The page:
self.out.write(u"┗━━━━┻━━━━┻━━━━┻━━━━┻━━━━┻━━━━┻━━━━┛        ┗━━━━┻━━━━┻━━━━┻━━━━┻━━━━┻━━━━┻━━━━┛\n")
self.out.write(u"                ┏━━━━┓                                    ┏━━━━┓                \n")
self.out.write(u"                ┃{ 0}┣━━━━┓                          ┏━━━━┫{ 1}┃                \n".format(r0c7, r0c8))
self.out.write(u"                ┗━━━━┫{ 0}┣━━━━┓                ┏━━━━┫{ 1}┣━━━━┛                \n".format(r1c7, r1c8))
self.out.write(u"                     ┗━━━━┫{ 0}┣━━━━┓      ┏━━━━┫{ 1}┣━━━━┛                     \n".format(r2c7, r2c8))
self.out.write(u"                          ┗━━━━┫{ 0}┃      ┃{ 1}┣━━━━┛                          \n".format(r3c7, r3c8))
self.out.write(u"                               ┗━━━━┛      ┗━━━━┛                               \n")
self.out.write(u"                    ┏━━━━━━┓                        ┏━━━━━━┓                    \n")
self.out.write(u"                    ┃ { 0} ┃                        ┃ { 1} ┃                    \n".format(r3c6, r3c9))
self.out.write(u"                    ┗━━━━━━┛                        ┗━━━━━━┛                    \n")

Yeah, Chrysalis has something along these lines. It’s… a wee-bit of ClojureScript, but you may be able to adapt some of the ideas to Python. Or use parts of Chrysalis, dump the keymap into EDN (which is a bit like JSON, but more Clojure-ish), and work with that from Python.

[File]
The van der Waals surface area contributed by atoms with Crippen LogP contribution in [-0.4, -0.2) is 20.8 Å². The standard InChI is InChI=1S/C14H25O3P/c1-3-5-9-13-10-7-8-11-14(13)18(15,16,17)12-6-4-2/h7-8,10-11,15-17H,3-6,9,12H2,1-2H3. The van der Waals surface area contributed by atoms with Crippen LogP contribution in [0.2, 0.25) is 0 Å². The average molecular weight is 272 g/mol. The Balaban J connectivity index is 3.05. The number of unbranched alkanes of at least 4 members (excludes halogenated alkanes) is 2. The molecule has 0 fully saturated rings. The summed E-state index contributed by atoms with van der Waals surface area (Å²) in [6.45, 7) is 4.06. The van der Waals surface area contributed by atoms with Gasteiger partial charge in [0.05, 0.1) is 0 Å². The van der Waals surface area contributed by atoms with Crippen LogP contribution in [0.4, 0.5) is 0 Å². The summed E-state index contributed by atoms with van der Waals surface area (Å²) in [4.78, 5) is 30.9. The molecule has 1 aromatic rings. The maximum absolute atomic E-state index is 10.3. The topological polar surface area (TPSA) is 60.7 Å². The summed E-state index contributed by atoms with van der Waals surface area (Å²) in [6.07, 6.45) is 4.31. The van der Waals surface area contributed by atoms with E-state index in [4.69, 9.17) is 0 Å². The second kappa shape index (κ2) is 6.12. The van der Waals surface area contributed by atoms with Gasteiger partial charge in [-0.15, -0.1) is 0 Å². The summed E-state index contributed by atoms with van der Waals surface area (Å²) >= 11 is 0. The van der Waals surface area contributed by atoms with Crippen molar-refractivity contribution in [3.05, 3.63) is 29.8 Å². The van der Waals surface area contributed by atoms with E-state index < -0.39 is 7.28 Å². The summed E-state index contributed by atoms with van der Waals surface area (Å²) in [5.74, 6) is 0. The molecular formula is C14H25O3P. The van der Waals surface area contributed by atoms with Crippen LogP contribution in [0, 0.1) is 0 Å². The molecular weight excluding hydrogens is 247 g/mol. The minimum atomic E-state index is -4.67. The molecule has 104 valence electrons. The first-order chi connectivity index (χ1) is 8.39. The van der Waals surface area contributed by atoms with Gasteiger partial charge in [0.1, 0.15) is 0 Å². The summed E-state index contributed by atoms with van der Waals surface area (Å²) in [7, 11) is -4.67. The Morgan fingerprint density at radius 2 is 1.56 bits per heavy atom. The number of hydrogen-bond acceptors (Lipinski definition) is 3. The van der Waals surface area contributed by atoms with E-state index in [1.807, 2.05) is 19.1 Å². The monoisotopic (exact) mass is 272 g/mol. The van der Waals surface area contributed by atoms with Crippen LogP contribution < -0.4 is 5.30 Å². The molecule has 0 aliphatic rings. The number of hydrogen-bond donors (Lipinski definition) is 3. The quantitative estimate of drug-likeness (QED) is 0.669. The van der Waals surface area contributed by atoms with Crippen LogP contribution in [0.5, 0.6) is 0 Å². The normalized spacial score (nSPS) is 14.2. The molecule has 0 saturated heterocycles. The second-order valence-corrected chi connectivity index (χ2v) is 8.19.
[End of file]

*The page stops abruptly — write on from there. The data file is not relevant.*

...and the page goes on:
The interesting parts of Chrysalis start around here.


Now I am one step further.

Not perfect yet, as I want to get rid of the references for all those keys that are standard, like β€˜a’, β€˜-’, etc.

What I finally did is to parse the sketch (.ino), extract the keymap definition and generate a nice c++ file from it that can be Python wrapped. It allows lookup of the key description like CTL_T(1) based on a layer id and the row/col information. The nice thing about this solution is that I am fully independent of the keyboard type (M01, …).

What’s still missing is the possibility to check if a Key can be easily mapped to a short descriptive four character string. This is supposed to be possible for the keys defined in key_defs_keyboard.h.

@algernon: Thanks for pointing me to the ClojureScript, this might be useful for further steps. Did you ever stumble upon a webpage/table/whatever that maps the hid hex codes, like those referenced in src/HIDTables.h to strings/characters that could serve as key labels? Something that lets me map, e.g. the 0x04 in

#define HID_KEYBOARD_A_AND_A	0x04`

to a string like β€œa”? Of course I can generate such a mapping by myself but that’s pretty tedious and error prone.

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Nope. Closest is the USB HID tables, but that’s not too useful either (and it is a PDF to boost).

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Just ran a lorem ipsum heatmap test with Kaleidoscope-Python. LED colors are now fully working. Thanks to @craigdissel for adding the feature to Kaleidoscope-Hardware-Virtual!


Can someone with an actual physical Model01 please confirm that the key in the upper right of the left hand side keyboard is actually blue when color effects like Heatmap are used?


The above test is carried out using a python script, that iterates over a lorem ipsum string and presses and releases keys after lookup in a reverse keymap. The final state of the LEDs is visualized (console output).